In the face of an expired moratorium, a recessed Congress, Rep. Cori Bush embarrassing the administration by sleeping on the Capital steps and a formerly-respected Harvard law professor who spent the past four years disgracing himself with absurd legalish claims, but who now manufactured a nonsensical theory to distinguish a new moratorium from the clearly illegal one worthy of Rudy Giuliani’s and the Krakens, Biden and the White House shut their eyes tight and dove off the ledge. President Biden knew it. He knew it was a crackpot scheme backed by extremely motivated believers desperately seeking an excuse to rationalize why
torture of enemy combatants an eviction moratorium was constitutional. He knew it but he just didn’t care. The position appears to be that, even though he knows it’s unlawful, this is the outcome he wants and he will do it for as long as he can get away with it. Others who similarly want this outcome tout the rationalizations used to justify it. But the permutations of an executive branch unconstrained by law or Constitution should be obvious. After four years of a president whose every move, lawful or flagrantly unlawful as happened regularly, was ripped to shreds, his replacement is demonstrating that he’s no less inclined to break the law to accomplish the outcomes he prefers, or at least the outcomes he feels he must achieve to avoid being burned at the stake by his own party. And the same people who screamed constantly about how awful Trump was are now apologists for Biden. It’s not that they were against a lawless dictator. It’s that they want the dictator to be their dictator.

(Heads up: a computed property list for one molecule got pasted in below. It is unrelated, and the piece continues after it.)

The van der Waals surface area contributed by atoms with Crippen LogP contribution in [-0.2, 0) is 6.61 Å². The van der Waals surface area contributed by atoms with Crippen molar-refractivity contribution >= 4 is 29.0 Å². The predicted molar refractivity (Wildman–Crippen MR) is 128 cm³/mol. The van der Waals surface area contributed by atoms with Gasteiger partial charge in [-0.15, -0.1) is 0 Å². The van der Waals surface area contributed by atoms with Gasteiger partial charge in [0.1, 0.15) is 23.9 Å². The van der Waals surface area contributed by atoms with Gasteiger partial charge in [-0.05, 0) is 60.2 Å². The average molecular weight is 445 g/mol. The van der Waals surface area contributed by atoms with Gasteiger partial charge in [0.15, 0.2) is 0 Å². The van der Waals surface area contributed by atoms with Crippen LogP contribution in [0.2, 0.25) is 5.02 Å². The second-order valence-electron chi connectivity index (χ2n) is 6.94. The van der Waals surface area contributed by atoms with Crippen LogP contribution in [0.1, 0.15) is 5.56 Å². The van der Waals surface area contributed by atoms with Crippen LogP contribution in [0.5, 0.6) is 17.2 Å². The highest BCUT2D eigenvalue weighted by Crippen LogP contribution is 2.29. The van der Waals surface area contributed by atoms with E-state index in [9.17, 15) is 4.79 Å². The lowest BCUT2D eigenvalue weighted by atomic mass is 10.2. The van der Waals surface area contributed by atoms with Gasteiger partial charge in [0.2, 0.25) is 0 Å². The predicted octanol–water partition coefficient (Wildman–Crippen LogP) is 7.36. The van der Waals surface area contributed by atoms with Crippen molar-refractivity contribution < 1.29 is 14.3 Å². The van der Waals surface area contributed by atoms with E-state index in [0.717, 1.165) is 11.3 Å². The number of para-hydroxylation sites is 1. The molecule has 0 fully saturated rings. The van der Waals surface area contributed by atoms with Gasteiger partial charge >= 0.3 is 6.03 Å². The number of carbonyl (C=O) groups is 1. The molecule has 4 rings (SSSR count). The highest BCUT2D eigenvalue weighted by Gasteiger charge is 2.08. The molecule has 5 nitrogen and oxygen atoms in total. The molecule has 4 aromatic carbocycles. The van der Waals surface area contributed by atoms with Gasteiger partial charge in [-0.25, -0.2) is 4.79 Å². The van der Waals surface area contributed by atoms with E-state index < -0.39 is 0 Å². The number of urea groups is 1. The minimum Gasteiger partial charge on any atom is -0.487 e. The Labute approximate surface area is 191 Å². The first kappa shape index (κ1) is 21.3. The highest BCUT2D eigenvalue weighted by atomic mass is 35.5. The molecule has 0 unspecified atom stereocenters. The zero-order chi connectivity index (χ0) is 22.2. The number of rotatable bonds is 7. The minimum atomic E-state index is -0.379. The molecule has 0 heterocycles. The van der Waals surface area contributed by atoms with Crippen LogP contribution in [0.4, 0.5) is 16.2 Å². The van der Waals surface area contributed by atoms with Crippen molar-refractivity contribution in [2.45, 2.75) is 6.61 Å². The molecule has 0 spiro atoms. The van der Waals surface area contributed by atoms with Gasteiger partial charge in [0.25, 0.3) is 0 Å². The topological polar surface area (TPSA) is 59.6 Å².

Bravo. Both Turley and Greenfield are Democrats and members of a profession, the law (and in Turley’s case, academia as well, that has abandoned integrity for blind partisanship. They, and a handful of others, prove that there are exceptions, and all citizens should cherish them.